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SLUG: 2-304325 Ivory Coast/Burkino Faso (L)
DATE:
NOTE NUMBER:

DATE=6/13/2003

TYPE=CORRESPONDENT REPORT

TITLE=IVORY COAST/BURKINA FASO (L-O)

NUMBER=2-304325

BYLINE=NICO COLOMBANT

DATELINE=ABIDJAN

CONTENT=

VOICED AT:

INTRO: Army chiefs from Ivory Coast and Burkina Faso are meeting in Abidjan to discuss reopening their borders, closed for eight months because of the Ivorian civil war. V-O-A's Nico Colombant reports from Abidjan.

TEXT: Ivorian government spokesman Patrick Achi says the talks that are taking place until Saturday mark an important step in the reconciliation process.

/// ACHI ACT IN FRENCH FADED UNDER ///

Mr. Achi says the military chiefs hope the border can reopen by the end of the month. It has been closed since the start of the Ivorian insurgency on September 19th. Ivorian officials have repeatedly accused Burkina Faso of being behind the rebellion, even though the charge has been rejected.

Mr. Achi says, when the border reopens, Ivorian posts will be manned by rebel forces, soldiers and peacekeepers from France and West Africa.

Rebels still control the northern half of Ivory Coast, which borders Burkina Faso, Mali and Guinea, all important trading partners during times of peace.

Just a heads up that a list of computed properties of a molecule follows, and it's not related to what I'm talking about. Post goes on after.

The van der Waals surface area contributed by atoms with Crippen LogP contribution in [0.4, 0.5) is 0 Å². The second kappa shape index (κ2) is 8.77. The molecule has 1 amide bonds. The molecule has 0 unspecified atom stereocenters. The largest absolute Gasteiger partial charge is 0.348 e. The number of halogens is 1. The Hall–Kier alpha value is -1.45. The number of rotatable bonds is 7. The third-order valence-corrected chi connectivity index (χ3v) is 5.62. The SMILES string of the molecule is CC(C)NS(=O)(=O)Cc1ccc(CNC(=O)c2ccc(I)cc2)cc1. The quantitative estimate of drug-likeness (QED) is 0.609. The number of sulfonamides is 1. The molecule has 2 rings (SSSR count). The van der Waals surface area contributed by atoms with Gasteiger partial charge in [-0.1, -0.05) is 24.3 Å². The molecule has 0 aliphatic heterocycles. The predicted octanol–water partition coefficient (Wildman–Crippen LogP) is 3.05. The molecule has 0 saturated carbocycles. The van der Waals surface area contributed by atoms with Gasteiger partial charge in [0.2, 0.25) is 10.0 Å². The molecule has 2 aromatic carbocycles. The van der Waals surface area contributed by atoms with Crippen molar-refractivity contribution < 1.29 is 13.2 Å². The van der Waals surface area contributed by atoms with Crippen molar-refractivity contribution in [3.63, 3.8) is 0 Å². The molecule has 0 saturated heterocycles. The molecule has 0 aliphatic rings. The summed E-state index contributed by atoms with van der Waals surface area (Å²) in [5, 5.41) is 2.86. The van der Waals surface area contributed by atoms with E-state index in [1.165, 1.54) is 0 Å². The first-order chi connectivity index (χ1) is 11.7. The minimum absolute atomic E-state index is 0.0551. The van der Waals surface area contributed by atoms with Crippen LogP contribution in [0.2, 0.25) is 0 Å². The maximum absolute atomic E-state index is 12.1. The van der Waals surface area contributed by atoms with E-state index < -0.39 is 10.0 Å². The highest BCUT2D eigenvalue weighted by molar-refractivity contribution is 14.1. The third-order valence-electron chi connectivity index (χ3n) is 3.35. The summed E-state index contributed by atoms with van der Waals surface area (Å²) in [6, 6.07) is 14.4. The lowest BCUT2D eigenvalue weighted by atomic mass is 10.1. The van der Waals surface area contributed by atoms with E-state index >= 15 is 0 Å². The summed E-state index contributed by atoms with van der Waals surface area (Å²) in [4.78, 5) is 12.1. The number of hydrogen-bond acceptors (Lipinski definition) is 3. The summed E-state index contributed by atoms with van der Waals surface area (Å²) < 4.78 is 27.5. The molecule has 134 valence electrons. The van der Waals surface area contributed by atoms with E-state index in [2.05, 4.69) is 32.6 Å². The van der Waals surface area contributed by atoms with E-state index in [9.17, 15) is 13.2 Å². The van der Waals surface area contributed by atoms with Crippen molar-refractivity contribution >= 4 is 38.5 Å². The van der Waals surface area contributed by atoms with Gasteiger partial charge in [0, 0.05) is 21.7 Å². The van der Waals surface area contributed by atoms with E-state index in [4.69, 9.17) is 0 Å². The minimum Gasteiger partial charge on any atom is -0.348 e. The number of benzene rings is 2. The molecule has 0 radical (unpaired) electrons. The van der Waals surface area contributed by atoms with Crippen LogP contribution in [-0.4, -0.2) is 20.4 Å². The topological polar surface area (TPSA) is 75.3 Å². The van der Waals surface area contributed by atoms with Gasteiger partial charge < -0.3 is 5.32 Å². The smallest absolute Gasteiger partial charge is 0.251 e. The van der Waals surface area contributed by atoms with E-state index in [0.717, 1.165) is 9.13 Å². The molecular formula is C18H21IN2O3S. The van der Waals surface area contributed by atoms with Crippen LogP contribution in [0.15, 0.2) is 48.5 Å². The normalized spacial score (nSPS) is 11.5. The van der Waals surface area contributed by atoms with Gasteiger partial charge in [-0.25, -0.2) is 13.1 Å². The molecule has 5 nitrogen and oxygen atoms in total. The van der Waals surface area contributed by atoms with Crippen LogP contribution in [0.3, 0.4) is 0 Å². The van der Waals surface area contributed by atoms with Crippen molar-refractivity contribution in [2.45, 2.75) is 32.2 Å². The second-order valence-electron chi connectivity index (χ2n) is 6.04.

Earlier this week, for the first time in eight months, a convoy of trucks traveled from the southern commercial capital, Abidjan, to Mali.

The Ivorian transport minister, Anaky Kobenan, says the war totally shut down commerce between southern Ivory Coast, the north of the country and neighboring countries.

/// KOBENAN ACT IN FRENCH FADED UNDER ///

Mr. Kobenan says he hopes commercial travel can resume throughout Ivory Coast, and with neighboring countries, but he says challenges remain.

Rebels in Ivory Coast are refusing to disarm, until the reconciliation government agrees on new ministers for defense and the interior. Meanwhile, militants in the south opposed to the power-sharing peace process have been carrying out daily sabotage operations on the railroad linking Abidjan to Burkina Faso.

They say trains from the north could be what they call "trains of death," carrying armed rebels trying once again to overthrow the government. (SIGNED)

NEB/NC/KL/TW/FC



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